Sounds Air ‘rescue’ flight organized for top of the south tech festival

The Marlborough Chamber of Commerce's Chris Shaw, left, with Sounds Air chief executive Andrew Crawford on Tuesday.

Anthony Phelps/Stuff

The Marlborough Chamber of Commerce’s Chris Shaw, left, with Sounds Air chief executive Andrew Crawford on Tuesday.

With State Highway 6 destroyed by slips and slumps, a chartered flight over the Whangamoas this week has “saved our bacon”, organisers of a tech festival say.

The Empower Te Rangapikikōtuku eSports and Coding Festival was set to start on Thursday at the ASB Theater in Blenheim, and festival organisers said they couldn’t rely on the road to Nelson being reopened in time for a group of key people to make the event.

Both roads between Blenheim and Nelson remained closed on Tuesday, after a deluge of rain caused damage to SH6 and SH63.

Waka Kotahi acting national maintenance and operations manager Mark Owen said on Monday that it could take up to a week for those roads to open, given the extent of the damage was still unknown.

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Marlborough Chamber of Commerce general manager Pete Coldwell says the festival is “too important” for the children and the businesses of the region not to happen.

BRYA INGRAM/STUFF

Marlborough Chamber of Commerce general manager Pete Coldwell says the festival is “too important” for the children and the businesses of the region not to happen.

“We have no idea when the road may get reopened, and obviously there’s a decent chance that it won’t [before Thursday],” Marlborough Chamber of Commerce general manager Pete Coldwell said.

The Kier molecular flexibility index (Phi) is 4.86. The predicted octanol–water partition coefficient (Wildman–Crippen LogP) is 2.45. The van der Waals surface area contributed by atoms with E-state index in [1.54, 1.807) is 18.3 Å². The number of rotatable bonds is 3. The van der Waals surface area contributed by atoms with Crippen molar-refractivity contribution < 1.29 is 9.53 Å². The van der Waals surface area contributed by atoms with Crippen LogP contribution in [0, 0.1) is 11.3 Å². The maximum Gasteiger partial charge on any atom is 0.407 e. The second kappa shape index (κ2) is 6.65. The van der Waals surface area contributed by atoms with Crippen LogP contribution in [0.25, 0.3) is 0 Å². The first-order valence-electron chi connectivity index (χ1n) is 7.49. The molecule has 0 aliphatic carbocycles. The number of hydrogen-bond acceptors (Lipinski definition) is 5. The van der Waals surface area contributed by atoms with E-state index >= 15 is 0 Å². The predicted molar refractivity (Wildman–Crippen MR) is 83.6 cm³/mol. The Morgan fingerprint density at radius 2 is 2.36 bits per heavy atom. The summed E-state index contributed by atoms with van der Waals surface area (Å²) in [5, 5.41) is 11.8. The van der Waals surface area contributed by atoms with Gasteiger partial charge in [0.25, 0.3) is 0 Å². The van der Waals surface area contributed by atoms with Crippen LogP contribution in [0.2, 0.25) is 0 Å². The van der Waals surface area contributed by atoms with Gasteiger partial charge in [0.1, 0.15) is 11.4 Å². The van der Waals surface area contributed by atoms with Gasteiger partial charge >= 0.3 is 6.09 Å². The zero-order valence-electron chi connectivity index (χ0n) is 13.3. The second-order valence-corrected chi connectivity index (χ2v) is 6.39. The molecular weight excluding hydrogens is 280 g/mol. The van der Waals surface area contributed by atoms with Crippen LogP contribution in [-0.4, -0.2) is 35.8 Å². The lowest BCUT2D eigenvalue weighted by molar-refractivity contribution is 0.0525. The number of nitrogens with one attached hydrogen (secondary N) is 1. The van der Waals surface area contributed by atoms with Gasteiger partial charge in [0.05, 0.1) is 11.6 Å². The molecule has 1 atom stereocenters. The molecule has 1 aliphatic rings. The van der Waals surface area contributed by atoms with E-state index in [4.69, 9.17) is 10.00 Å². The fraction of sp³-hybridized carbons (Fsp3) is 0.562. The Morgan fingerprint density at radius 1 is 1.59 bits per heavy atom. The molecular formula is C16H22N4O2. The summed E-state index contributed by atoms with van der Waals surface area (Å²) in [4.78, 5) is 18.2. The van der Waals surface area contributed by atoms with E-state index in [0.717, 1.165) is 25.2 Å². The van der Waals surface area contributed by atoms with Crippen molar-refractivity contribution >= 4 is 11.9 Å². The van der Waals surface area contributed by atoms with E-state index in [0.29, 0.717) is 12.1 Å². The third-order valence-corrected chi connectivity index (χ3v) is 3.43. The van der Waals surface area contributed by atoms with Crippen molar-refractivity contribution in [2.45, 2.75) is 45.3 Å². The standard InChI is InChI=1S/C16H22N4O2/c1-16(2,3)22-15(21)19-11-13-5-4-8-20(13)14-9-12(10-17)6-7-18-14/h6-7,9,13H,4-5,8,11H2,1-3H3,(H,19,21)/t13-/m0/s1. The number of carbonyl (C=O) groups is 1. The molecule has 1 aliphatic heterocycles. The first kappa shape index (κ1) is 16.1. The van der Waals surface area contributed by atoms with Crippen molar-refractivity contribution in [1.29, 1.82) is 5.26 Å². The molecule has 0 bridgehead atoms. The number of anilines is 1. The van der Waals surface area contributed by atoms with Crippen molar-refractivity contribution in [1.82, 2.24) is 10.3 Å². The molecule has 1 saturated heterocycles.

The chamber had organized the festival in collaboration with iwi, industry, schools and tertiary institutions across Marlborough, Nelson/Tasman and the West Coast.

Coldwell said after hearing of the highway closures, the organising team realised a group of seven event speakers and workshop facilitators from Nelson probably wouldn’t be able to make it to the festival.

That’s when they reached out to Blenheim-based airline, Sounds Air, “to see if they might be able to come to the rescue”.

The airline came back “straight away” to say they could help, Coldwell said.

The cost of the charter flight would be coming from the festival budget, but Coldwell said the fact that Sounds Air managed to get things sorted so quickly, had “saved our bacon”.

Marlborough Boys' College student Jacob Gray, 16, pictured playing 'Rocket League', will be one of many local gamers at the festival.

Brya Ingram/stuff

Marlborough Boys’ College student Jacob Gray, 16, pictured playing ‘Rocket League’, will be one of many local gamers at the festival.

Some of the flight passengers set to arrive in Blenheim on Thursday would be in charge of workshops at the event, including a virtual reality & augmented reality workshop, where young people would have the chance to create their own virtual reality app, and a robotics workshop , which would allow attendees to design, code and make their own aqua bots or drones.

Coldwell said the event organising team was still hoping some young people set to come over from Nelson and the West Coast would be able to make it, “but at the moment we just don’t know”.

“This is going to become the biggest student event across Te Tauihu (top of the south), open to every intermediate and senior school in Marlborough, Nelson, Tasman and the West Coast, so to deliver the inaugural event was crucial, it’s too important for the rangitahi (young people) of the regions and for business for it not to go ahead,” he said.

Sounds Air chief executive Andrew Crawford said on Tuesday Sounds Air was looking at putting on a daily flight between Blenheim and Nelson while the highways were out of action.

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